No provision was made with respect to proceedings in cases brought in the District Courts of Alaska, Hawaii, Puerto Rico, Canal Zone, and Virgin Islands, in the Supreme Courts of Hawaii and Puerto Rico, or in the United States Court for China. We entertain no doubt of our authority to limit the application of the new rules in this way. The statute empowered the Court to prescribe rules ‘from time to time’ with respect ‘to any or all proceedings,’ after determination of guilt, in criminal cases in the courts which were severally described. The statute contains no requirement that the Court must prescribe identical rules with respect to all the courts mentioned regardless of varying conditions, or that rules for all these courts must be prescribed at one and the same time. On the contrary, the manifest intention of the Congress was to permit the Court to exercise its discretion concerning the application of the rules.
The term ‘District Courts of the United States,’ as used in the rules, without an addition expressing a wider connotation, has its historic significance. It describes the constitutional courts created under article 3 of the Constitution. Courts of the Territories are legislative courts, properly speaking, and are not District Courts of the United States. We have often held that vesting a territorial court with jurisdiction similar to that vested in the District Courts of the United States does not make it a ‘District Court of the United States.’ Reynolds v. United States, 98 U.S. 145, 154, 25 L.Ed. 244; The City of Panama, 101 U.S. 453, 460, 25 L.Ed. 1061; In re Mills, 135 U.S. 263, 268, 10 S.Ct. 762, 34 L.Ed. 107; McAllister v. United States, 141 U.S. 174, 182, 183, 11 S.Ct. 949, 35 L.Ed. 693; Stephens v. Cherokee Nation, 174 U.S. 445, 476, 477, 19 S.Ct. 722, 43 L.Ed. 1041; Summers v. United States, 231 U.S. 92, 101, 102, 34 S.Ct. 38, 58 L.Ed. 137; United States v. Burroughs, 289 U.S. 159, 163, 53 S.Ct. 574, 77 L.Ed. 1096. Not only did the promulgating order use the term District Courts of the United States in its historic and proper sense, but the omission of provision for the application of the rules to the territorial courts and other courts mentioned in the authorizing act clearly shows the limitation that was intended.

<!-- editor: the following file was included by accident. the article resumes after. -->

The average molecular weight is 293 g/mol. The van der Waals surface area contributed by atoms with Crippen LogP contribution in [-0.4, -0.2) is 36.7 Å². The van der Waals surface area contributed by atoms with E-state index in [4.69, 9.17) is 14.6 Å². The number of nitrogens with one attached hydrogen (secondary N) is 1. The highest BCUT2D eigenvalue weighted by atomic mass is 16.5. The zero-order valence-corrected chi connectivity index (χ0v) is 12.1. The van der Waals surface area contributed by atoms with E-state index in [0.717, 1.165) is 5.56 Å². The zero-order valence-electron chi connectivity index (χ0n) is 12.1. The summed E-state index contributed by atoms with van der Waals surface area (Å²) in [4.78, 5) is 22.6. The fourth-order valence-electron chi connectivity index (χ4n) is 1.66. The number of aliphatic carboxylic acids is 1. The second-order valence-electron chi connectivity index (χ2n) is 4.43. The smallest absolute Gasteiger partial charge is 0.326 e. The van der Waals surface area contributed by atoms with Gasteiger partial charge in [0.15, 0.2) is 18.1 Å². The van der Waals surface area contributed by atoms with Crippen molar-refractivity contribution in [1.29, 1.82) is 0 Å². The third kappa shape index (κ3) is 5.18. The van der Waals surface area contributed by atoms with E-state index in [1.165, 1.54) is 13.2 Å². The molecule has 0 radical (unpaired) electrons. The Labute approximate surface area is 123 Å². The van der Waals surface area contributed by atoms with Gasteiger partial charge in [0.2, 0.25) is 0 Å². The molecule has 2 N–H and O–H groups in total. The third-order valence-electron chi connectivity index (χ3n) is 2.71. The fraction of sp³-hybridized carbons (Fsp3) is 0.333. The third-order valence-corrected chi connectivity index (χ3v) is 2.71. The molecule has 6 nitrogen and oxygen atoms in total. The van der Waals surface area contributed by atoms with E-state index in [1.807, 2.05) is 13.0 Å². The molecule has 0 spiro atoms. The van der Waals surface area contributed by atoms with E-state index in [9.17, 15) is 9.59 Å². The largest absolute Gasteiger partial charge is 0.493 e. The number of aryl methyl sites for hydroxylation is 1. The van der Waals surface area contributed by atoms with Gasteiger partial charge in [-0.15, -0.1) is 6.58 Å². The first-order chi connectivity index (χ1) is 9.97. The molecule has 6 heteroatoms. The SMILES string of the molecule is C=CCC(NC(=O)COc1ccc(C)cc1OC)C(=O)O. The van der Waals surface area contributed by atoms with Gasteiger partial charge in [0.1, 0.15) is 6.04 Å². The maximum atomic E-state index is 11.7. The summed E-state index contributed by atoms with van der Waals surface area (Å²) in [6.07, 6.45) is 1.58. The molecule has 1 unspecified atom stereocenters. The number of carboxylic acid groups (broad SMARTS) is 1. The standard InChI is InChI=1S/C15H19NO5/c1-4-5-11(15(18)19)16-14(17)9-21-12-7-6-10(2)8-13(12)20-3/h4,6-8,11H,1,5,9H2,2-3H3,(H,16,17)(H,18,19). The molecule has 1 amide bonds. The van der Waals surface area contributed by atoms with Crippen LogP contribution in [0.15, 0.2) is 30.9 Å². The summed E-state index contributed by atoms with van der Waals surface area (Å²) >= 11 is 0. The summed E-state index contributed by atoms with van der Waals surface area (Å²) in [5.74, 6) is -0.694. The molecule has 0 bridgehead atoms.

As the Criminal Appeals Rules were not made applicable to the District Court of the Territory of Hawaii, they did not supersede or alter the provisions of the Act of February 13, 1925, as to appeals from that court to the Circuit Court of Appeals. 28 U.S.C. §§ 225, 230, 28 U.S.C.A. § 225, 230. The provision of the Organic Act of Hawaii, 48 U.S.C. § 645, 48 U.S.C.A. § 645, to which the court below refers, that appeals from the District Court of the Territory to the Circuit Court of Appeals should be taken in the same manner as appeals from District Courts, was always subject to modification in the discretion of the Congress which in its future legislation could make or authorize such distinctions in appellate procedure as appeared to be wise. The act authorizing this Court to promulgate rules for criminal appeals, which should have the effect of legislation, necessarily modified the former statutory provisions so as to give the Court full authority to prescribe the time and manner of taking appeals and to leave the Court free to determine to what courts, within the range of the authorization, its rules should apply. Pursuant to this authority, the Court has limited its rules so that they do not govern appeals from the District Court of the Territory of Hawaii, and there is nothing in the earlier legislation which compels the extension of the rules beyond their intended and expressed application.
The judgment of the Circuit Court of Appeals is reversed, and the cause is remanded to that court for further proceedings in conformity with this opinion. It is so ordered.
Mr. Justice CARDOZO took no part in the consideration and decision of this case.
For opinion of Circuit Court of Appeals after remandment, see 95 F.2d 960.